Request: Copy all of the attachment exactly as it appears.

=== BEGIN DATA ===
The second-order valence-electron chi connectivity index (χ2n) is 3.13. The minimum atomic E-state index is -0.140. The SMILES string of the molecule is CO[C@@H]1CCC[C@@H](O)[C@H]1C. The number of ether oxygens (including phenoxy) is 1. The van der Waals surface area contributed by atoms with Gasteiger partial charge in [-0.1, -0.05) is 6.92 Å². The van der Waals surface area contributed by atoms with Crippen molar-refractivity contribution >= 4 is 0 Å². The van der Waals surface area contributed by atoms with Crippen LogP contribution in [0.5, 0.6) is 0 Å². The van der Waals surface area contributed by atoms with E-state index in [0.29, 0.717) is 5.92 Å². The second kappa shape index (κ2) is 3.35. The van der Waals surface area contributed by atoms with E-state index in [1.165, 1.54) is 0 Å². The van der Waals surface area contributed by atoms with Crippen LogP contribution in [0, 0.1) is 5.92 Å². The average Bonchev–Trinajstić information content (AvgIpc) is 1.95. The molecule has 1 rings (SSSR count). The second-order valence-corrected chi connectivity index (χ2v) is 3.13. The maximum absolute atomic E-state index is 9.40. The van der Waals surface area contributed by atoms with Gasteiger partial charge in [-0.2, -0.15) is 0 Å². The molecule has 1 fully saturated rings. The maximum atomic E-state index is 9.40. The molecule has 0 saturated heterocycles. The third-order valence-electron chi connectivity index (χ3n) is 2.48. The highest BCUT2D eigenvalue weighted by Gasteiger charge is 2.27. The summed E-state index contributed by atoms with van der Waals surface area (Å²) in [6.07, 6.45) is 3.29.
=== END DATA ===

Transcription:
The second-order valence-electron chi connectivity index (χ2n) is 3.13. The minimum atomic E-state index is -0.140. The SMILES string of the molecule is CO[C@@H]1CCC[C@@H](O)[C@H]1C. The number of ether oxygens (including phenoxy) is 1. The van der Waals surface area contributed by atoms with Gasteiger partial charge in [-0.1, -0.05) is 6.92 Å². The van der Waals surface area contributed by atoms with Crippen molar-refractivity contribution >= 4 is 0 Å². The van der Waals surface area contributed by atoms with Crippen LogP contribution in [0.5, 0.6) is 0 Å². The van der Waals surface area contributed by atoms with E-state index in [0.29, 0.717) is 5.92 Å². The second kappa shape index (κ2) is 3.35. The van der Waals surface area contributed by atoms with E-state index in [1.165, 1.54) is 0 Å². The van der Waals surface area contributed by atoms with Crippen LogP contribution in [0, 0.1) is 5.92 Å². The average Bonchev–Trinajstić information content (AvgIpc) is 1.95. The molecule has 1 rings (SSSR count). The second-order valence-corrected chi connectivity index (χ2v) is 3.13. The maximum absolute atomic E-state index is 9.40. The van der Waals surface area contributed by atoms with Gasteiger partial charge in [-0.2, -0.15) is 0 Å². The molecule has 1 fully saturated rings. The maximum atomic E-state index is 9.40. The molecule has 0 saturated heterocycles. The third-order valence-electron chi connectivity index (χ3n) is 2.48. The highest BCUT2D eigenvalue weighted by Gasteiger charge is 2.27. The summed E-state index contributed by atoms with van der Waals surface area (Å²) in [6.07, 6.45) is 3.29.